Getting food to those who need it most often means more than sending a ready meal in a box. The challenge is getting them access to food as soon as possible. Thank goodness for cash.
Cash is cost-efficient
By definition, time is of the essence during any crisis. It is no wonder that one leading NGO, the World Food Programme, switched from food aid to cash aid while responding to the Syrian refugee crisis in Lebanon. Transporting cash is logistically more cost-efficient than edible products with a limited shelf-life and temperature demands. As long as those who need it are somewhere near a food market, cash is the best way to ensure they have food when they need it. Furthermore, because cash means choice, less food goes to waste when the people consuming it are able to decide for themselves when and what they'd like to eat.
'For WFP, cash transfers are an effective way of accelerating progress towards the Sustainable Development Goal of Zero Hunger by 2030.'
Cash is inclusive
When displaced people are forced to flee a state of emergency and adapt to a stable society where they are an outsider, being able to use cash becomes a valuable social equaliser. Paying for goods with refugee-vouchers mean that for every financial decision, a refugee is reminded that they are different to the rest of the customers in the market, whereas with cash, they are granted the dignity of paying like everybody else.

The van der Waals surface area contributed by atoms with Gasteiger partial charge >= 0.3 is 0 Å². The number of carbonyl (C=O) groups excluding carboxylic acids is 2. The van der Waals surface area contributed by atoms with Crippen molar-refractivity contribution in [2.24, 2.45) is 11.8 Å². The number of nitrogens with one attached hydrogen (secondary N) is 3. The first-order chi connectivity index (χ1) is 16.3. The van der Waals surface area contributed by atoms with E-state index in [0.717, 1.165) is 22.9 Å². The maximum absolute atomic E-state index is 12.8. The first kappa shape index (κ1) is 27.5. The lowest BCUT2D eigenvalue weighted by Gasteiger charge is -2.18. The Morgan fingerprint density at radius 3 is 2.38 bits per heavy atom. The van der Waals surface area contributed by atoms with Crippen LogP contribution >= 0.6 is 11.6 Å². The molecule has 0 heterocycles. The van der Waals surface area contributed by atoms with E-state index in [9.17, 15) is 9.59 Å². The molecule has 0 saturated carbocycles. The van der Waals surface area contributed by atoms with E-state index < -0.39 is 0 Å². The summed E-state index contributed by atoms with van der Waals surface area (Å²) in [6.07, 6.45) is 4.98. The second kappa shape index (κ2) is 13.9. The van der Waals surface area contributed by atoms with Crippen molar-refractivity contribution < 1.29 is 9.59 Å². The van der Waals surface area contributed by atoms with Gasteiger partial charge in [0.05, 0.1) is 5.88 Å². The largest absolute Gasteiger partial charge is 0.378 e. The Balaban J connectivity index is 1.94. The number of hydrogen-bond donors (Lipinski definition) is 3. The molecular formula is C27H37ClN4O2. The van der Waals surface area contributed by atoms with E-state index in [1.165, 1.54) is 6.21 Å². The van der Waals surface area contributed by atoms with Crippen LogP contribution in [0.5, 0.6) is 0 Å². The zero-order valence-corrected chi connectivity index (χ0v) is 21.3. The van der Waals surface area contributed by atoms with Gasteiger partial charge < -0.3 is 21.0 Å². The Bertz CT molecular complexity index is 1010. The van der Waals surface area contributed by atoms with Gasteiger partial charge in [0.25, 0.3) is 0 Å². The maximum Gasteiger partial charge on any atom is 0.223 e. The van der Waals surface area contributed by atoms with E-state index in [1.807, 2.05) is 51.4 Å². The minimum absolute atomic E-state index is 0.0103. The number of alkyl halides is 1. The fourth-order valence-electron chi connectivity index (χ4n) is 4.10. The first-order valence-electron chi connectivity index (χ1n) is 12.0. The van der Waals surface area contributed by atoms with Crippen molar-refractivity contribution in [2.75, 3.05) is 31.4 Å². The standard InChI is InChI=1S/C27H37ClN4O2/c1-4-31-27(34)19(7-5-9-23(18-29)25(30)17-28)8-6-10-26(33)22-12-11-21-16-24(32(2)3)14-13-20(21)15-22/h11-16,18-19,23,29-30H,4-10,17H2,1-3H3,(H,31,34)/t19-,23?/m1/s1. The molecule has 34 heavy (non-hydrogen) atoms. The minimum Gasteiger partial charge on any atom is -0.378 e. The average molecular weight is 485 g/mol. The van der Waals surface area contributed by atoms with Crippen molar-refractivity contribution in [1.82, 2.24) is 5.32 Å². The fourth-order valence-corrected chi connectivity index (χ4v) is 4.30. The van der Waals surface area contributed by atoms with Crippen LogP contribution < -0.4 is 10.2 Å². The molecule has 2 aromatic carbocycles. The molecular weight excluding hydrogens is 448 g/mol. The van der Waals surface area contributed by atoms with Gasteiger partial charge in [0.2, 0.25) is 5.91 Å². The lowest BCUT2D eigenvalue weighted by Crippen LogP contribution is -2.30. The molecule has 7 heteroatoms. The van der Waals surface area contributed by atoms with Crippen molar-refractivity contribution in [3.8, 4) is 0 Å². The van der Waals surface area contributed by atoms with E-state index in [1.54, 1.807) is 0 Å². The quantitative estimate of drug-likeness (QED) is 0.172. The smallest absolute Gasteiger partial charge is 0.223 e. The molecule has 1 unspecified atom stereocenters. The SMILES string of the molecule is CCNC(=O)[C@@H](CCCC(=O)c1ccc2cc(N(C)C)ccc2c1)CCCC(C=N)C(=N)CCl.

“Not to forget that element of dignity: beneficiaries can buy what they want to eat and not what we are telling them to eat.”
Cash transfers are known to have a multiplier effect on the local economy. By enabling people to purchase essential goods locally, they can help strengthen local markets, encourage small-holder farmers to be more productive and build national capacities. Studies conducted in Lebanon, Rwanda and Uganda have shown that US$1 given to a refugee translates into almost US$2 into the local economy, as businesses respond to the increase in demand.
Cash transfers can also be integrated into broader social protection and safety net systems. In particular, in countries where there are no social protection systems – or where these are weak, rolling out WFP cash transfer programmes can help support their creation and strengthening. In Ecuador, WFP’s emergency cash programme in response to the 2016 earthquake was instrumental in strengthening the national safety net system.